Lawmakers are set to vote on a revamped tax package this week, so how will it impact you?
The bill slashes the corporate tax rate from 35 to 21 percent, a win for big business. For the wealthy, it lowers the top tax rate from 39 to 37 percent and for middle-class Americans, the plan doubles the standard deduction, but it caps combined state and local income and property tax deductions at $10,000.
Previous analysis of the Senate plan found Americans earning $75,000 or less would pay more in taxes within 10 years. The package also eliminates the Affordable Care Act mandate requiring individuals to purchase insurance.
President Donald Trump is quoted as saying, "This will be great for jobs. It'll be fantastic for the middle-income people and for jobs. It'll also benefit lots of other things, I mean, we're looking to, if you look at the whole thing, everybody's going to benefit. But I think the greatest benefit is going to be for jobs and for the middle class, middle income."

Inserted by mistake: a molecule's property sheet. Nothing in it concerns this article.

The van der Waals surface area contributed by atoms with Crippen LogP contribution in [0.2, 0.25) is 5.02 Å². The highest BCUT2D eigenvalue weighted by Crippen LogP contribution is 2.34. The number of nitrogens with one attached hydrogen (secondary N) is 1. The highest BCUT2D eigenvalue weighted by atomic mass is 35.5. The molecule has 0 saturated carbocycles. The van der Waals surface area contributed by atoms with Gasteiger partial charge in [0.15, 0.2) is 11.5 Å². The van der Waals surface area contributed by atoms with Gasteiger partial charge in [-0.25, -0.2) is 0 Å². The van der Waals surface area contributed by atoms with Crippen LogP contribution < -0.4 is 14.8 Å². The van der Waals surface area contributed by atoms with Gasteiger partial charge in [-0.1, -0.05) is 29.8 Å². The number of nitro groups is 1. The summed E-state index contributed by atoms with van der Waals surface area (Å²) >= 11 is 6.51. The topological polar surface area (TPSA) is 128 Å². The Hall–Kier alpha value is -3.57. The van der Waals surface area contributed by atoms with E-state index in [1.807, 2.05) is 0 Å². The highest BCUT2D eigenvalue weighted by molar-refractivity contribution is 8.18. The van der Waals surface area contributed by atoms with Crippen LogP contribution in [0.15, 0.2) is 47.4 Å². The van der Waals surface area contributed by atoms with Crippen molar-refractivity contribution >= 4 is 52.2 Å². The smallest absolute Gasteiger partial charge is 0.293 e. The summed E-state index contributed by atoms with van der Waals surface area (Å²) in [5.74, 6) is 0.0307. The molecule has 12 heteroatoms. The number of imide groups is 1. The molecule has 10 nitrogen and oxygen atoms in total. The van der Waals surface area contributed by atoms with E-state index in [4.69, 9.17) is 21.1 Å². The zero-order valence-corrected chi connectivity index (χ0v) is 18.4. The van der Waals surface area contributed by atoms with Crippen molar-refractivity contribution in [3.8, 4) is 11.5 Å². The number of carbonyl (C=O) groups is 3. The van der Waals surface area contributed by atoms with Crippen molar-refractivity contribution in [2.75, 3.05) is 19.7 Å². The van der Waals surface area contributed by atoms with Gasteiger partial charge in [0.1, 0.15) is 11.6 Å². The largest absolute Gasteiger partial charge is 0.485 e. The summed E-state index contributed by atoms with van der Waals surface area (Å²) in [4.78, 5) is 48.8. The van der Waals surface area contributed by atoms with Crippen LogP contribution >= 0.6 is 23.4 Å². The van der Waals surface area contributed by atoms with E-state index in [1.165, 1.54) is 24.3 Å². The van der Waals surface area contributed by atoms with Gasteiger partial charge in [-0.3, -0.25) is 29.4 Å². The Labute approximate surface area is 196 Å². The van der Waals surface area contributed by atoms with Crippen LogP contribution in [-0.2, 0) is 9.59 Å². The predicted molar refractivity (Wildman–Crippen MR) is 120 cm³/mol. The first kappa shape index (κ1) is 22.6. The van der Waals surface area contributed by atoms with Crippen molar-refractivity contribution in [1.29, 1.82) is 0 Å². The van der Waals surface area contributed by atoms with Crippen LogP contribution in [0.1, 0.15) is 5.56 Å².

The final legislation also nearly doubles the standard tax deduction, taking it to $12,000 for individuals and $24,000 for couples and this has some non-profits worried. A higher standard deduction could mean fewer taxpayers will itemize their deductions on their returns. Currently, only taxpayers who itemize may deduct contributions.
William Finnecy, Partner at BKD, CPA's and Advisors says, "there may be some disincentive to folks in a certain bracket that they won't need to make that extra one to two thousand dollar contribution to get above that standard deduction that is given to everyone to file".
The House is expected to vote on Tuesday and the Senate shortly thereafter.Republicans are confident they'll have the votes to send the bill to the president's desk before Christmas.
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